The signs and symptoms of different HIV-infected patients vary and there are several stages. According to National Institute of Allergy and Infectious Diseases (2009), during the first stages of infection, many patients will not have severe symptoms. This is the mean reason that people will not notice that they have already got infected by HIV virus. With one or two months, the patients may suffer from headache, tiredness, fever, and in the neck area, also, they might have enlarged lymph nodes (National Institute of Allergy and Infectious Diseases, 2009). At this stage, some patients are still unaware of their HIV infection because they think that they are just having a cold or fever and may not pay much attention to these mild signs and symptoms. In addition, these symptoms usually disappear with a week to a month, but during this period there are large quantities HIV virus in their blood and genital fluids (National Institute of Allergy and Infectious Diseases, 2009). Surprisingly, some people may have no symptoms for more than twelve years (National Institute of Allergy and Infectious Diseases, 2009).
After a longer period of time, severe signs and symptoms will be shown up because the immune system is severely weakened by the HIV infection. Base on National Institute of Allergy and Infectious Diseases (2009), those symptoms could be pneumonia, rapid weight loss, sore mouth, anus and genitals, extreme tiredness for no reasons, memory loss, depression, recurring fever, profuse night sweats, diarrhea that lasts for more than seven days, pink, brown, red or purplish blotches inside the nose, eyelids, mouth and on or under the skin, and enlarged lymph glands in different areas for a long period of time, such as neck, groin, and armpits.
There are various ways to get tested for the patients or the their babies to see if the person is infected by HIV virus. According to National Institute of Allergy and Infectious Diseases (2009), the patients can provide a sample of blood to do the blood test to check if it contains human antibodies specific to HIV. The two key types of HIV antibody tests are the Western blot and the enzyme-linked immunosorbent assay (ELISA).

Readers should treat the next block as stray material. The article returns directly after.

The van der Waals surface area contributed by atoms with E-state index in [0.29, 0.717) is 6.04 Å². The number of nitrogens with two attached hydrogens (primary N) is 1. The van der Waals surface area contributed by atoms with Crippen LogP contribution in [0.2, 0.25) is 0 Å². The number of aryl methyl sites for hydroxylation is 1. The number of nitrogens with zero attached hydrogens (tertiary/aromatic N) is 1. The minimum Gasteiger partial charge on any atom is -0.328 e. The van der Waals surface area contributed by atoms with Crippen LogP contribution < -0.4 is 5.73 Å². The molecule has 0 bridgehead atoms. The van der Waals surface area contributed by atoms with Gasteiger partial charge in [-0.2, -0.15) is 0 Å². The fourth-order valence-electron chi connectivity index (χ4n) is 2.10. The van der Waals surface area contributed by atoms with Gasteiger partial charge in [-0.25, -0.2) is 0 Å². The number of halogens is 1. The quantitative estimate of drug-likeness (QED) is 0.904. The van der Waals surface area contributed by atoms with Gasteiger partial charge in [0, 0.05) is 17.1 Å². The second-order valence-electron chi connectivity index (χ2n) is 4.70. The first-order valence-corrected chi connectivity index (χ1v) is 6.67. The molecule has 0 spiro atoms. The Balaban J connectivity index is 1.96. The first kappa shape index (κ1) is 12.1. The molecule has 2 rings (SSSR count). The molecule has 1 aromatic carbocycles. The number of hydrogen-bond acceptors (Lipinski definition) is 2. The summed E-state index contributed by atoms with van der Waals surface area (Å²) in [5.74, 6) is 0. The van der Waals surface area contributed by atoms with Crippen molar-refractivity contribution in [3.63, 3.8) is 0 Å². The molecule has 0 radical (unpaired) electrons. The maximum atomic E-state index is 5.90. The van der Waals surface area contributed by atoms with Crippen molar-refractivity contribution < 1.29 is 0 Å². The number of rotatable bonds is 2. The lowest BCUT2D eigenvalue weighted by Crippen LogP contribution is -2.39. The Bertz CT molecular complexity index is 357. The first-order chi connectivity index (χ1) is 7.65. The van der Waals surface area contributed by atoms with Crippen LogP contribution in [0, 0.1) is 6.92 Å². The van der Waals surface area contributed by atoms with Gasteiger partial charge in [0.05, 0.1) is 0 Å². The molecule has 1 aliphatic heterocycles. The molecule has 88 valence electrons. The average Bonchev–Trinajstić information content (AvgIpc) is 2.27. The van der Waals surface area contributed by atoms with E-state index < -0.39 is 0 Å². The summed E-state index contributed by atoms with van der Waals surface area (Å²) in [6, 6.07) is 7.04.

On the other hand, getting tested for HIV before delivery is important to pregnant mothers. Mother-to-child HIV transmission will ruin the newborn infants' life. However, National Institute of Allergy and Infectious Diseases (2009) pointed out that it is not easy to determine if the babies are actually infected since they have been carrying the HIV antibodies for months from their mothers, who are infected with HIV virus. P. Liu, Shi, Wang, Yang, Li, Dai, Y. Liu, Sun and Pu (2008, p. 72) demonstrated that the widely used test method in China is the specificity and the sensitivity of the double-antigen sandwich enzyme-linked immunosorbent assay for HIV-Ab test.
In 1999, Antiretroviral (ARV) medications were firstly used in China and there were 150 patients received this medications as a clinical trial while another 100 patients purchased imported medications for comparison (Wang, He, Li,Yang, Chen, Fennie, and Williams, 2008, p. 72). The first Chinese ARV agent and AZT was produced by Northeast Pharmaceuticals August 2002, and in December 2002, DESANO Pharmaceuticals of Shanghai was manufactured three more ARVs: DDI, D4T , and NVP (Wang, et, al., 2008, p. 72). Two years later, six ARV drugs were made domestically for treatment in China, which were 3TC; NVP; AZT; D4T; DDI and EFV (Wang, et, al., 2008, p. 72). In addition, during 2002 to 2003, the Chinese government launched the China CARES Program for people living with AIDS and low income(Wang, et, al., 2008, p. 72). There is no HIV vaccination in anywhere around the world yet.
Role of the Nurse
The Chinese nurses are playing a crucial role in assisting doctors and health organizations to help HIV-infected patients. Since the population of China is huge and it is still a developing country, so it would be extremely challenging for nurses to take care of relatively larger number of HIV-infected patients compared to western countries and there are limited advanced treatment in China. Besides, in the rural areas, the conditions of health care system are extremely low as well as the natural environment is partially polluted and the many rural people are not well educated so they might pay little concerns about their health and performing hygiene. On the other hand, Chen and Han (2010, p. 3232) illustrated that Chinese nurses are frequently splashed by the patients' body fluid and exposed to needle sticks. However, due to educational factor and they are not fully aware of the potential risk of getting infected by HIV virus (Chen & Han, 2010, p. 3231).
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HIV/AIDS is a extremely harmful pandemic virus/disease but currently there is still not preventive vaccination produced. It is a serious global health issue and it requires international cooperation to develop an advanced treatment. China's HIV/AIDS epidemic spreads out quickly during these years because of unique Chinese economic, social, and cultural factors, the individual patient' particular experiences. The Chinese government, the health department, and clinical facilities and the whole society should all contribute to the HIV prevention program.